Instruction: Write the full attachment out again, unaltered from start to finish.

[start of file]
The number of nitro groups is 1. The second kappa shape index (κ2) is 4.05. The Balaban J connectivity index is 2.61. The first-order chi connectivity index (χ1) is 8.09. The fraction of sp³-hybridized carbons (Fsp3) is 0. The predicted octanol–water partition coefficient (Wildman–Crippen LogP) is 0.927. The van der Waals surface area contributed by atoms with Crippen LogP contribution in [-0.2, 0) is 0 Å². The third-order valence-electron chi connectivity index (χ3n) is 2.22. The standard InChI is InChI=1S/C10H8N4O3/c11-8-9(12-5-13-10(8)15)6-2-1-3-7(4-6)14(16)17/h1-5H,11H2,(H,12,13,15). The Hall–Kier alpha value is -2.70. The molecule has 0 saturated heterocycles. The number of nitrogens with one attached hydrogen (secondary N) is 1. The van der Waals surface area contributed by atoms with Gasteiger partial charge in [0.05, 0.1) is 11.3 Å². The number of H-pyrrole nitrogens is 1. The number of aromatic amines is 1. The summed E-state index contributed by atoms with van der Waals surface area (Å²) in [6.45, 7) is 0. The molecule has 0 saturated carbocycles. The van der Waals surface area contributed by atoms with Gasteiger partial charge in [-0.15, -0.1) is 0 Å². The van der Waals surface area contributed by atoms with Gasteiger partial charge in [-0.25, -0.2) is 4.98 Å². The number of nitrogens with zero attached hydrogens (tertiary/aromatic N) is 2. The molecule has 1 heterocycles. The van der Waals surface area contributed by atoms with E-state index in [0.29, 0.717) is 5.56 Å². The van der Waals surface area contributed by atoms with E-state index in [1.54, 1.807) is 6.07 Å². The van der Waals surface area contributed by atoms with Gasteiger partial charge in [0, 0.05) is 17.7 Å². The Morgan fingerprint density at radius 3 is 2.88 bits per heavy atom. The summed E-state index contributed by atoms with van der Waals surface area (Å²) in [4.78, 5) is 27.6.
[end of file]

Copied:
The number of nitro groups is 1. The second kappa shape index (κ2) is 4.05. The Balaban J connectivity index is 2.61. The first-order chi connectivity index (χ1) is 8.09. The fraction of sp³-hybridized carbons (Fsp3) is 0. The predicted octanol–water partition coefficient (Wildman–Crippen LogP) is 0.927. The van der Waals surface area contributed by atoms with Crippen LogP contribution in [-0.2, 0) is 0 Å². The third-order valence-electron chi connectivity index (χ3n) is 2.22. The standard InChI is InChI=1S/C10H8N4O3/c11-8-9(12-5-13-10(8)15)6-2-1-3-7(4-6)14(16)17/h1-5H,11H2,(H,12,13,15). The Hall–Kier alpha value is -2.70. The molecule has 0 saturated heterocycles. The number of nitrogens with one attached hydrogen (secondary N) is 1. The van der Waals surface area contributed by atoms with Gasteiger partial charge in [0.05, 0.1) is 11.3 Å². The number of H-pyrrole nitrogens is 1. The number of aromatic amines is 1. The summed E-state index contributed by atoms with van der Waals surface area (Å²) in [6.45, 7) is 0. The molecule has 0 saturated carbocycles. The van der Waals surface area contributed by atoms with Gasteiger partial charge in [-0.15, -0.1) is 0 Å². The van der Waals surface area contributed by atoms with Gasteiger partial charge in [-0.25, -0.2) is 4.98 Å². The number of nitrogens with zero attached hydrogens (tertiary/aromatic N) is 2. The molecule has 1 heterocycles. The van der Waals surface area contributed by atoms with E-state index in [0.29, 0.717) is 5.56 Å². The van der Waals surface area contributed by atoms with E-state index in [1.54, 1.807) is 6.07 Å². The van der Waals surface area contributed by atoms with Gasteiger partial charge in [0, 0.05) is 17.7 Å². The Morgan fingerprint density at radius 3 is 2.88 bits per heavy atom. The summed E-state index contributed by atoms with van der Waals surface area (Å²) in [4.78, 5) is 27.6.